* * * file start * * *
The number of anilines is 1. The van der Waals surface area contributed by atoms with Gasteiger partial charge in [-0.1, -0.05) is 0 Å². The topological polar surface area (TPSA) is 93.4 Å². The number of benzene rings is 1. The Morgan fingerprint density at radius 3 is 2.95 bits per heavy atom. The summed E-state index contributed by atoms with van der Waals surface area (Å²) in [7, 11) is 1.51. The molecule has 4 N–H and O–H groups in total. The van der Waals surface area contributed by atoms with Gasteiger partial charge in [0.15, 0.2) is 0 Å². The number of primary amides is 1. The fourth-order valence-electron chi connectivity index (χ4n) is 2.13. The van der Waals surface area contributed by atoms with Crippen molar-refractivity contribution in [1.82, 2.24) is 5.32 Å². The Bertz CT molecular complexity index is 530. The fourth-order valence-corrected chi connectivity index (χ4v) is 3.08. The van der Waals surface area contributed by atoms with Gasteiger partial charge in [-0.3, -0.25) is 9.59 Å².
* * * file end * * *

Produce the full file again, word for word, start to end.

The number of anilines is 1. The van der Waals surface area contributed by atoms with Gasteiger partial charge in [-0.1, -0.05) is 0 Å². The topological polar surface area (TPSA) is 93.4 Å². The number of benzene rings is 1. The Morgan fingerprint density at radius 3 is 2.95 bits per heavy atom. The summed E-state index contributed by atoms with van der Waals surface area (Å²) in [7, 11) is 1.51. The molecule has 4 N–H and O–H groups in total. The van der Waals surface area contributed by atoms with Gasteiger partial charge in [0.15, 0.2) is 0 Å². The number of primary amides is 1. The fourth-order valence-electron chi connectivity index (χ4n) is 2.13. The van der Waals surface area contributed by atoms with Crippen molar-refractivity contribution in [1.82, 2.24) is 5.32 Å². The Bertz CT molecular complexity index is 530. The fourth-order valence-corrected chi connectivity index (χ4v) is 3.08. The van der Waals surface area contributed by atoms with Gasteiger partial charge in [-0.3, -0.25) is 9.59 Å².